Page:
But then someone does something extraordinary, like dancing on a cable strung 110 stories in the air, or imagining a magnificent novel that lifts us up for a sky-scraping, dizzy glimpse of something greater: the sordid grandeur of this whirling world, "bigger than its buildings, bigger than its inhabitants." --Mari MalcolmAmazon Exclusive: Frank McCourt on Let the Great World Spin
Now I worry about Colum McCann. What is he going to do after this blockbuster groundbreaking heartbreaking symphony of a novel? No novelist writing of New York has climbed higher, dived deeper.
Trust me, this is the sort of book that you will take off your shelf over and over again as the years go along. It’s a story of the early 1970s, but it’s also the story of our present times. And it is, in many ways, a story of a moment of lasting redemption even in the face of all the evidence.
There are dozens of intimate tales and threads at the core of Let the Great World Spin. On one level there’s the tightrope walker making his way across the World Trade Center towers. But as the novel goes along the “walker” becomes less and less of a focal point and we begin to care more about the people down below, on the pavement, in the ordinary throes of their existence. There’s an Irish monk living in the Bronx projects. There’s a Park Avenue mother in mourning for her dead son, who was blown up in the cafés of Saigon. There are the original computer hackers who "visit" New York in an early echo of the Internet. There’s an artist who has learn to return to the simplicity of love. And then--in possibly the book’s wildest and most ambitious section--there’s a Bronx hooker who has brought up her children in “the house that horse built”--“horse” of course being the heroin that was ubiquitous in the '70s.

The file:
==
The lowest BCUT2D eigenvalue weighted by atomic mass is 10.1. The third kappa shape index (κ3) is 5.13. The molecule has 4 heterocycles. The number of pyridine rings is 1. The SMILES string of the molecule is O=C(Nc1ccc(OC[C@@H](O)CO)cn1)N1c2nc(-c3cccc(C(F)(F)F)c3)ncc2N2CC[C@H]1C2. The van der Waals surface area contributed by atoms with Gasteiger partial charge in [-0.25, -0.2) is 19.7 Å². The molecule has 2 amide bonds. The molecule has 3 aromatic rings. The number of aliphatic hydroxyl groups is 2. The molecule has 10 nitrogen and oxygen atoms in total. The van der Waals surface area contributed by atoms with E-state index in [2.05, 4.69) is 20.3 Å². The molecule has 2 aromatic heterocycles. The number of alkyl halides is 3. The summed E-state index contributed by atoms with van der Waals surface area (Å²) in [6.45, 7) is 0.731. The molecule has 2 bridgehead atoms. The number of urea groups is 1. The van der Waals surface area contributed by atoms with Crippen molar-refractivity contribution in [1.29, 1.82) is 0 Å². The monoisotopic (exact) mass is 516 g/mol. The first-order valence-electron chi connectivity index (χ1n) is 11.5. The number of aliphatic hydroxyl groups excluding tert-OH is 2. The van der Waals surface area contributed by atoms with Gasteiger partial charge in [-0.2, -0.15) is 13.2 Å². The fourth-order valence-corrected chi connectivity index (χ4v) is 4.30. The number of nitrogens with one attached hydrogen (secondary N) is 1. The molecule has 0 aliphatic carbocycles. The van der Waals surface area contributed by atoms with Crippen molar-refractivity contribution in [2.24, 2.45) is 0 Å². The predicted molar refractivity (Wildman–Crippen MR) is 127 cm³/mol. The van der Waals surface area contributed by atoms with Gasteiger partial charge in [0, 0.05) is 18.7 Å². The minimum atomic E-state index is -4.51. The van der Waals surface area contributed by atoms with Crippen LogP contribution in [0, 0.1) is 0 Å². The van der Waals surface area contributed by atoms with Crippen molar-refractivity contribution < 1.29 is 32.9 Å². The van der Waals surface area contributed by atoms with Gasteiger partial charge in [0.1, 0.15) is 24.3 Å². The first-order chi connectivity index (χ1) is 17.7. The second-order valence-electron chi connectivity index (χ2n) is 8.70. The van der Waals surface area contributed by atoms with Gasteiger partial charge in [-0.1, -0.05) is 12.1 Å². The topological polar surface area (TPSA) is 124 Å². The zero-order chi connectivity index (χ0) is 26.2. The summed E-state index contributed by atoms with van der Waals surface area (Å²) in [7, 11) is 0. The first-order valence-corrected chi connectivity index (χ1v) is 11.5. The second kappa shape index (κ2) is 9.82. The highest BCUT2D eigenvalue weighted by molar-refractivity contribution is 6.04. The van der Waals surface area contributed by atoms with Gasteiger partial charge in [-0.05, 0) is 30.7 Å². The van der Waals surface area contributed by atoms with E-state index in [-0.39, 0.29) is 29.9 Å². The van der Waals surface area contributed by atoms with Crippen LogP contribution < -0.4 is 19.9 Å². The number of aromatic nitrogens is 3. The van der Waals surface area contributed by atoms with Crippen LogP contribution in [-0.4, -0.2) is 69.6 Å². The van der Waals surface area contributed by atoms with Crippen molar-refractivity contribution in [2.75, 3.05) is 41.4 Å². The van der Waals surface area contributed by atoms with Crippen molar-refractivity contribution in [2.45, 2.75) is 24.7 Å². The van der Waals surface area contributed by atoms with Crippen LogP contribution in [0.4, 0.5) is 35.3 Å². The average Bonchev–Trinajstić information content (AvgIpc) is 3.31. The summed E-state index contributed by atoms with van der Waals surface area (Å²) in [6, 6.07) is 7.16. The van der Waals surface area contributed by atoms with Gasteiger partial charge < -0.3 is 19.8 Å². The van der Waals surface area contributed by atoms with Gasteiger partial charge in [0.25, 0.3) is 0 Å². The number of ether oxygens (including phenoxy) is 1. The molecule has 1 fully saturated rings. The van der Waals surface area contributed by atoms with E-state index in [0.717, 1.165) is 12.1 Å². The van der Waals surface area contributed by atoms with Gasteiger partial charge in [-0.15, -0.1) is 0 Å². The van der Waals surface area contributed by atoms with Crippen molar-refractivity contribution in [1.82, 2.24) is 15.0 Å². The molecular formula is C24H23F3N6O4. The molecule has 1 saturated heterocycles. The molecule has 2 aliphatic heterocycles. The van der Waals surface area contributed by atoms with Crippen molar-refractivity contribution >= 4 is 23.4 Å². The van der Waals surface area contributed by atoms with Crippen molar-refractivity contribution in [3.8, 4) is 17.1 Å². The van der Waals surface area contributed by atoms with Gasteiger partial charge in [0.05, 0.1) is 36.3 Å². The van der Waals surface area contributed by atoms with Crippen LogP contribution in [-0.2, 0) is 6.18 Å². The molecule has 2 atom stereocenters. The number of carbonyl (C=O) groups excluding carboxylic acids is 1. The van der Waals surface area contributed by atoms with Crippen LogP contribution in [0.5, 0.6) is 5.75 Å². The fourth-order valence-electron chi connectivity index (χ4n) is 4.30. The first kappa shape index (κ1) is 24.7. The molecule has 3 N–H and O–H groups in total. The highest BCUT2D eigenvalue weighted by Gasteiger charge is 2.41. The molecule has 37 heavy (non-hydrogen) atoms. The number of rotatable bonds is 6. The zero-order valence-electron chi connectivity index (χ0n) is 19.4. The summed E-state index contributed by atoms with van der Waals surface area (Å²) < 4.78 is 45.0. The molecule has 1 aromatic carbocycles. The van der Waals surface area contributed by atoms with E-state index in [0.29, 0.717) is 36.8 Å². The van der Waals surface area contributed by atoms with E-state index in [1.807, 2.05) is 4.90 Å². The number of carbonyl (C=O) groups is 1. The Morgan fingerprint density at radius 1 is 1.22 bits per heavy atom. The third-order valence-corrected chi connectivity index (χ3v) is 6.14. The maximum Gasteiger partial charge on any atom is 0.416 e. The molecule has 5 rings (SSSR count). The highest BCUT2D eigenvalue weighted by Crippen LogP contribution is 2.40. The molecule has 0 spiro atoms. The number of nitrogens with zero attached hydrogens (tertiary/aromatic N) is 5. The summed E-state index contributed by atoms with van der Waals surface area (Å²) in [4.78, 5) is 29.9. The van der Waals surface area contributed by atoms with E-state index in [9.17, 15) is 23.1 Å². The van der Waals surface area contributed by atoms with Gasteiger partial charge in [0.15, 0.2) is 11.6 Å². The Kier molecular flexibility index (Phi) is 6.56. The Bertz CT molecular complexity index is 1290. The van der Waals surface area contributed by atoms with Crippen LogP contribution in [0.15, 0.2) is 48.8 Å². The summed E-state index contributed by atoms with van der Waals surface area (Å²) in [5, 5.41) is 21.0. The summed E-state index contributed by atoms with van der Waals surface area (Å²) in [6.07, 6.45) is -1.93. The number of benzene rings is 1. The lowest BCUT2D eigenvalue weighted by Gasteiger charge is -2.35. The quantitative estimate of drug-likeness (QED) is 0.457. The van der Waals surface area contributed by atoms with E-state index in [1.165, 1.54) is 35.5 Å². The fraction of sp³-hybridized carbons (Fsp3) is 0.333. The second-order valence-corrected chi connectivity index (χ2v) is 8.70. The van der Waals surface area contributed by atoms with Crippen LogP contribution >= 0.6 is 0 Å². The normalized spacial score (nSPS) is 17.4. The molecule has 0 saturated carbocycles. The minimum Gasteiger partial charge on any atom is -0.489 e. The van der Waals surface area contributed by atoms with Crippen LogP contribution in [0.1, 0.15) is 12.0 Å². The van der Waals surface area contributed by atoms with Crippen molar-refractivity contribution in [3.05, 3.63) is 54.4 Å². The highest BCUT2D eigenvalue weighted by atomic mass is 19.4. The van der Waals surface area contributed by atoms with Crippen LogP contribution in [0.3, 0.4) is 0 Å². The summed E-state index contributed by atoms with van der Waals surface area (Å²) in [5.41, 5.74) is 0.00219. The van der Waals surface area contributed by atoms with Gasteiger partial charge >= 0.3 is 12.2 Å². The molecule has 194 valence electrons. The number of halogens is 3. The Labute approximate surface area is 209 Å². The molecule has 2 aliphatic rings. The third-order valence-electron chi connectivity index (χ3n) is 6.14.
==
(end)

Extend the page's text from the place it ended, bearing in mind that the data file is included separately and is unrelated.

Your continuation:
All the voices feel realized and authentic and the writing floats along. This was my city back then--and now. McCann has written about New York before, but never quite as piercingly or as provocatively as this. This is fiction that gets the heart thumping.
The stories are interweaved so that it is one story, on one day, in one city, and yet it is also a history of the present time. In Let the Great World Spin, you can’t ignore the overtones for today: suffice it to say that the novel is held together by an act of redemption and beauty. I didn’t want to stop turning the pages.
I’m really not sure what McCann will do after this, but this is a great New York book, not just for New Yorkers but for anyone who walks any sort of tightrope at all. And yes, it doesn’t surprise me that it takes an Irishman to capture the heart of the city... --Frank McCourt(Photo © Kit DeFever) About the Author:
COLUM McCANN is the internationally bestselling author of seven novels and three collections of stories. His most recent novel, TransAtlantic, was longlisted for the Man Booker Prize, and his previous novel, Let the Great World Spin, won the National Book Award and the International IMPAC Dublin Literary Award. His fiction has been published in thirty-five languages. He lives in New York City with his wife and their three children.